I enjoy reading and sharing helpful things that I read with others. I like to read lots of different kinds of books, but as a minister and a theology students, a lot of what I read tends to focus on those areas.
As a part of my schooling, I read widely across the spectrum of Christianity. This invariably means that I read a lot of things I disagree with, but also that I am challenged to think about what the Bible teaches and what I believe frequently. That’s a good thing, I think.
Over the last several years, I have noticed a marked increase in the number of books being put out by ministers and thinkers within Churches of Christ. This is also a good thing, I think, and I have made an effort to read some of those books when I get the chance (and in the process, have come across some very good material). Having said all that, I wanted to offer some quick reviews of a couple of those books: Heaven on Earth: Realizing the Good Life Now, by Chris Seidman and Joshua Graves, and The Treasure Chest of Grace: Following God’s Map to Untold Riches in Christ Jesus, by Wes McAdams.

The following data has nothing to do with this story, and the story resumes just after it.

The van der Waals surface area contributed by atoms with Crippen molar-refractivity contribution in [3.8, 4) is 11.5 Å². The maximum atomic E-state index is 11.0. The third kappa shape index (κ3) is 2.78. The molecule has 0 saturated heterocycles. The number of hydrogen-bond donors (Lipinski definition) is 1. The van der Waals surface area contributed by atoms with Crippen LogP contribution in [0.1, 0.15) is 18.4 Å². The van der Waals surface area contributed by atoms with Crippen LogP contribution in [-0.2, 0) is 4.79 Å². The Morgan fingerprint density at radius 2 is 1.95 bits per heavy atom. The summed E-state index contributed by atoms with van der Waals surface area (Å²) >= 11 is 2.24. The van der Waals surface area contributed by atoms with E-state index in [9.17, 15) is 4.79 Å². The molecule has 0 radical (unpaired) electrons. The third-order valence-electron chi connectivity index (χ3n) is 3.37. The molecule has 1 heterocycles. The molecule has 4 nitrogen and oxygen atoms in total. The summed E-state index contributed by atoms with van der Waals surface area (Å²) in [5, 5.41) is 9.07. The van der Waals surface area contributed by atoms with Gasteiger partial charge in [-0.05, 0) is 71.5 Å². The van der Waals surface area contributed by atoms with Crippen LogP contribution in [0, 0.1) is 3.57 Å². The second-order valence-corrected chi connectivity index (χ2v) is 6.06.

Heaven on Earth
Heaven on Earth was good, although it was not what I expected. The book is actually a careful examination of Jesus’ Beatitudes at the beginning of the Sermon on the Mount, and how living those out makes a difference in the here and now (while also identifying us as the kind of people who will be with Jesus eternally).
The subtitle, “Realizing the Good Life Now”, could potentially mean a lot of things, but basically, the authors assert that living this way (according to the Beatitudes) constitutes living the “good life”, and helps us to establish the ideals of God’s Kingdom on earth (to be clear, there are no hints of prosperity gospel nonsense in this book about how God wants us to be happy and therefore will shower us with material blessings if we are faithful to Him).
Each chapter covers a Beatitude, and discusses what it means as well as illustrating it with an abundance of real-life examples, mostly from modern day. The two authors do not write together, and instead, take turns writing different chapters. This is probably my main criticism of the book, as I think it gives it a choppiness in thought and style that wouldn’t be present if either writer was working entirely on his own.
Here are some good quotes:
“The good life is only possible in so far as God is involved. Experiencing the good life is more about what God has done and is doing that what we have done or are doing.” (xi)